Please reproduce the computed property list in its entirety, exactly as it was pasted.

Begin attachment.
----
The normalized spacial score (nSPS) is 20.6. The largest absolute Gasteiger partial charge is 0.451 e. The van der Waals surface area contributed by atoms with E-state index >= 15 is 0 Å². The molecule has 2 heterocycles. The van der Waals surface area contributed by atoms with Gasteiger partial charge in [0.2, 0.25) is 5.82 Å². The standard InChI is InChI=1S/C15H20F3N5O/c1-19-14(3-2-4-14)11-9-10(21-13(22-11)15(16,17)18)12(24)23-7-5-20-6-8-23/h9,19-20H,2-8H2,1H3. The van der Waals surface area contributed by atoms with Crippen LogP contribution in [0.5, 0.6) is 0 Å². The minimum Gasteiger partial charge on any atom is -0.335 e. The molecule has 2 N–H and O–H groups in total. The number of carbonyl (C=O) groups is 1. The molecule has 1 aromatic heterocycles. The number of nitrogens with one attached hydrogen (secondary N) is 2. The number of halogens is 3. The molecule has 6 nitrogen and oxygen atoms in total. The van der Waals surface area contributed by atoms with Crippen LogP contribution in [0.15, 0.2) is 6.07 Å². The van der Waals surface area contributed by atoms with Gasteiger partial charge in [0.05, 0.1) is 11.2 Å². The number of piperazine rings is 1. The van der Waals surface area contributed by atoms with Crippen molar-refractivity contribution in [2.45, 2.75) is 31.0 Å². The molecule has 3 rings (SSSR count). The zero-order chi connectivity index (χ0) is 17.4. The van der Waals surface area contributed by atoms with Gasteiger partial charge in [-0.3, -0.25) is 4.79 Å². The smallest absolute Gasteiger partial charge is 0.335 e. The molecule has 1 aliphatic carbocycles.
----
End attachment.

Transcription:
The normalized spacial score (nSPS) is 20.6. The largest absolute Gasteiger partial charge is 0.451 e. The van der Waals surface area contributed by atoms with E-state index >= 15 is 0 Å². The molecule has 2 heterocycles. The van der Waals surface area contributed by atoms with Gasteiger partial charge in [0.2, 0.25) is 5.82 Å². The standard InChI is InChI=1S/C15H20F3N5O/c1-19-14(3-2-4-14)11-9-10(21-13(22-11)15(16,17)18)12(24)23-7-5-20-6-8-23/h9,19-20H,2-8H2,1H3. The van der Waals surface area contributed by atoms with Crippen LogP contribution in [0.5, 0.6) is 0 Å². The minimum Gasteiger partial charge on any atom is -0.335 e. The molecule has 2 N–H and O–H groups in total. The number of carbonyl (C=O) groups is 1. The molecule has 1 aromatic heterocycles. The number of nitrogens with one attached hydrogen (secondary N) is 2. The number of halogens is 3. The molecule has 6 nitrogen and oxygen atoms in total. The van der Waals surface area contributed by atoms with Crippen LogP contribution in [0.15, 0.2) is 6.07 Å². The van der Waals surface area contributed by atoms with Gasteiger partial charge in [0.05, 0.1) is 11.2 Å². The number of piperazine rings is 1. The van der Waals surface area contributed by atoms with Crippen molar-refractivity contribution in [2.45, 2.75) is 31.0 Å². The molecule has 3 rings (SSSR count). The zero-order chi connectivity index (χ0) is 17.4. The van der Waals surface area contributed by atoms with Gasteiger partial charge in [-0.3, -0.25) is 4.79 Å². The smallest absolute Gasteiger partial charge is 0.335 e. The molecule has 1 aliphatic carbocycles.